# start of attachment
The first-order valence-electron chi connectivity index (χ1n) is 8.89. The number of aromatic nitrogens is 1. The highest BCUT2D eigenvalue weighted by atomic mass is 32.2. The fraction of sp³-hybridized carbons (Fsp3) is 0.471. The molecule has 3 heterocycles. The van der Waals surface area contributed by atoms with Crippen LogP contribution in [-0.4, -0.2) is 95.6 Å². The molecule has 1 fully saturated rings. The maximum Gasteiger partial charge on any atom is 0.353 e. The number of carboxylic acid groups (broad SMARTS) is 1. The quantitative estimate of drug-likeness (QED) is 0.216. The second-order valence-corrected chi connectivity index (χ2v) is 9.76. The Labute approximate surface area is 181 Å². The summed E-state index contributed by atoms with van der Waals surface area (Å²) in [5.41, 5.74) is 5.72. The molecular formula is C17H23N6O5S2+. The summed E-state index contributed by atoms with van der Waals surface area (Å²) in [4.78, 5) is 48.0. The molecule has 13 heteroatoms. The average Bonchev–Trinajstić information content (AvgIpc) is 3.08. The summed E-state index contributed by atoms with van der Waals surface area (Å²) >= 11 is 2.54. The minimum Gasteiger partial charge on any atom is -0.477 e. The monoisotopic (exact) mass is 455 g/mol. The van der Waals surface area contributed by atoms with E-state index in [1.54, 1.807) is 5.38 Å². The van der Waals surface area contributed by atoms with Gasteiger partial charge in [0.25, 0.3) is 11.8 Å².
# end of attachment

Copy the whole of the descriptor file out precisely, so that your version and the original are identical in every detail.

The first-order valence-electron chi connectivity index (χ1n) is 8.89. The number of aromatic nitrogens is 1. The highest BCUT2D eigenvalue weighted by atomic mass is 32.2. The fraction of sp³-hybridized carbons (Fsp3) is 0.471. The molecule has 3 heterocycles. The van der Waals surface area contributed by atoms with Crippen LogP contribution in [-0.4, -0.2) is 95.6 Å². The molecule has 1 fully saturated rings. The maximum Gasteiger partial charge on any atom is 0.353 e. The number of carboxylic acid groups (broad SMARTS) is 1. The quantitative estimate of drug-likeness (QED) is 0.216. The second-order valence-corrected chi connectivity index (χ2v) is 9.76. The Labute approximate surface area is 181 Å². The summed E-state index contributed by atoms with van der Waals surface area (Å²) in [5.41, 5.74) is 5.72. The molecular formula is C17H23N6O5S2+. The summed E-state index contributed by atoms with van der Waals surface area (Å²) in [4.78, 5) is 48.0. The molecule has 13 heteroatoms. The average Bonchev–Trinajstić information content (AvgIpc) is 3.08. The summed E-state index contributed by atoms with van der Waals surface area (Å²) >= 11 is 2.54. The minimum Gasteiger partial charge on any atom is -0.477 e. The monoisotopic (exact) mass is 455 g/mol. The van der Waals surface area contributed by atoms with E-state index in [1.54, 1.807) is 5.38 Å². The van der Waals surface area contributed by atoms with Gasteiger partial charge in [0.25, 0.3) is 11.8 Å².